Earlier this week, I received an email that I have been waiting four months to receive. This long awaited email was from Fitbit and it was my 30 pound weight loss badge. Fitbit awards users various types of badges for accomplishing different things: number of steps in a day, total steps since joining, flights of stairs climbed, and total weight loss. I’m very proud of this accomplishment. I have stuck with my New Year’s resolution for four months. During that time, I have logged at least 10,000 steps every single day. I have more energy, my blood pressure has greatly improved, and I even started playing hockey in a men’s league. My health is better thanks to a change in diet and exercise. My Fitbit plays a big part in keeping me motivated with both. My Fitbit has also helped to make me a better principal.
I didn’t notice it right away. In fact, when I first bought my Fitbit, I thought it would be a pretty useless tool for me. My daily routine was pretty set, and I was certain I had about 10,000 steps every day. To prove this, I decided to make no lifestyle changes when I first bought the Fitbit. I was just going to follow my normal week and check the results. As an elementary principal, I am pretty active during the day and assumed I easily would amass 10,000 steps without even thinking about it. Wrong! I was shocked to see that during my test week my steps per day ranged from 3,238 (Did someone carry me to work? I am pretty sure it’s more steps than that to walk to and from the building.) to 14,730 (Recess soccer with the fifth graders is so much fun). My average for the week was 8,340 steps.
When I reflected back on the week, I noticed 2 days were really low (3,238 steps and 5,098 steps). Furthermore, I had 2 days that were pretty high (13,294 steps and 14,730 steps). I thought about my attitude during the week, my stress level on those days, and how much energy I had for family time at the end of the day. It is probably not surprising that there was a direct correlation between number of steps I took in a day and how I felt at the end of the day. More steps = more energy, less stress, and a better attitude. My Fitbit became a tool for school culture. I am the leader of the school, and I can’t be the best me if I have low energy, high stress, and a bad attitude.
I quickly realized that I didn’t feel better just because I was taking more steps during the day. I felt better because the activities that required me to take steps were also the activities that are essential for being a good principal. Coincidentally, these are also the activities that make being a principal an awesome job. Examples include activities like frequently visiting classrooms in the building, talking to kids and engaging in recess games with them, and walking around before and after school talking to parents and teachers. I also realized that the activities that didn’t require me to take steps are also the activities that are necessary but also the boring part about being principal. They are activities like answering emails, filling out never ending reports, and reading memos…long, long memos. All of those things are essential parts of my job that I am required to complete. However, it is way too easy to get stuck in my office doing those things and neglect the importance of being out in the building.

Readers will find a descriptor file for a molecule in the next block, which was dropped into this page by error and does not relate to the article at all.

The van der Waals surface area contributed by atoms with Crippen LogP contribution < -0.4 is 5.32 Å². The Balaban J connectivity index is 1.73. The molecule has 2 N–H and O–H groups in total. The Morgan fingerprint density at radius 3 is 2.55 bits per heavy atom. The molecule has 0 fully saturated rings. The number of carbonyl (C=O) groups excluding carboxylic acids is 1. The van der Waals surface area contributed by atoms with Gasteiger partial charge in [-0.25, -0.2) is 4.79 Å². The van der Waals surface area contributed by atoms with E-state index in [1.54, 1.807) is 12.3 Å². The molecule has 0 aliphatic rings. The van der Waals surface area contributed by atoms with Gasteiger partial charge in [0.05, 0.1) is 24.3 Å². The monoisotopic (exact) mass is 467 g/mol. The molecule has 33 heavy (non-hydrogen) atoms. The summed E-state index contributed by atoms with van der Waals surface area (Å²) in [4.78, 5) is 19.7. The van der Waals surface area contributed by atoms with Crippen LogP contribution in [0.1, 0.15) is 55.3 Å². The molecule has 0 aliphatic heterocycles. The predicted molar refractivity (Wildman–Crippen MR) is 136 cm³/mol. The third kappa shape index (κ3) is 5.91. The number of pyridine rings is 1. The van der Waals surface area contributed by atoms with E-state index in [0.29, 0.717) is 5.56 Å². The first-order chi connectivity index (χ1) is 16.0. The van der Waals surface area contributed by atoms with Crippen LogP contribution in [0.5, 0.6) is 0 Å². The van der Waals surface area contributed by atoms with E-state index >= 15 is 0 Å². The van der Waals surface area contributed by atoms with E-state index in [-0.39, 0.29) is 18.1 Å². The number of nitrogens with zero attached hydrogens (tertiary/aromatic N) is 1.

One feature on my Fitbit that I love is the hourly reminder to get at least 250 steps. There is no excuse for me, as a principal, to go a full hour without ever talking to a student during the school day. Reports have to be completed and emails have to be answered, but students are the most important part of my job. That alert on my Fitbit reminds me of that very thing. Principals have more and more responsibilities every year. Recent surveys show that principals are more stressed than ever and have more demands on their time than ever before. It is easy to get stuck in my office all day long. My Fitbit helps to remind me how important it is to not let that happen.
Last week was the perfect example of how powerful this simple tool has been for me as a principal. I was bogged down with state testing paperwork and school improvement surveys. I needed to send letters to incoming families, write a 504 plan, and hadn’t even started writing an evaluation report that was due to the Superintendent. No way was I getting out of my office but that pesky buzz reminded me that I had been sitting for 50 minutes without taking a single step. Although I almost ignored it, I also can’t deal with a missing red dot on my Fitbit app, so I stood up and headed out of my office. Get the 250 steps and get back to work on the reports.
Amazing things happen at Hemmeter every day and I can’t ignore them even if I have a mound of reports due. Outside the office, I started talking to students and visiting classrooms and chatting about books and posting pictures to our Facebook page. An hour (and 3,300 steps later) I felt recharged. I helped a teacher fix their Promethean Board, watched students present to parents about what they learned during a coding unit, learned from students how to use MicroBits, witnessed the largest Keva block tower I have ever seen, and did an impromptu book talk on Ghost Boys to a student browsing my principal’s bookshelf. I’m glad I didn’t ignore that Fitbit alert. I would have missed an awful lot sitting in my office.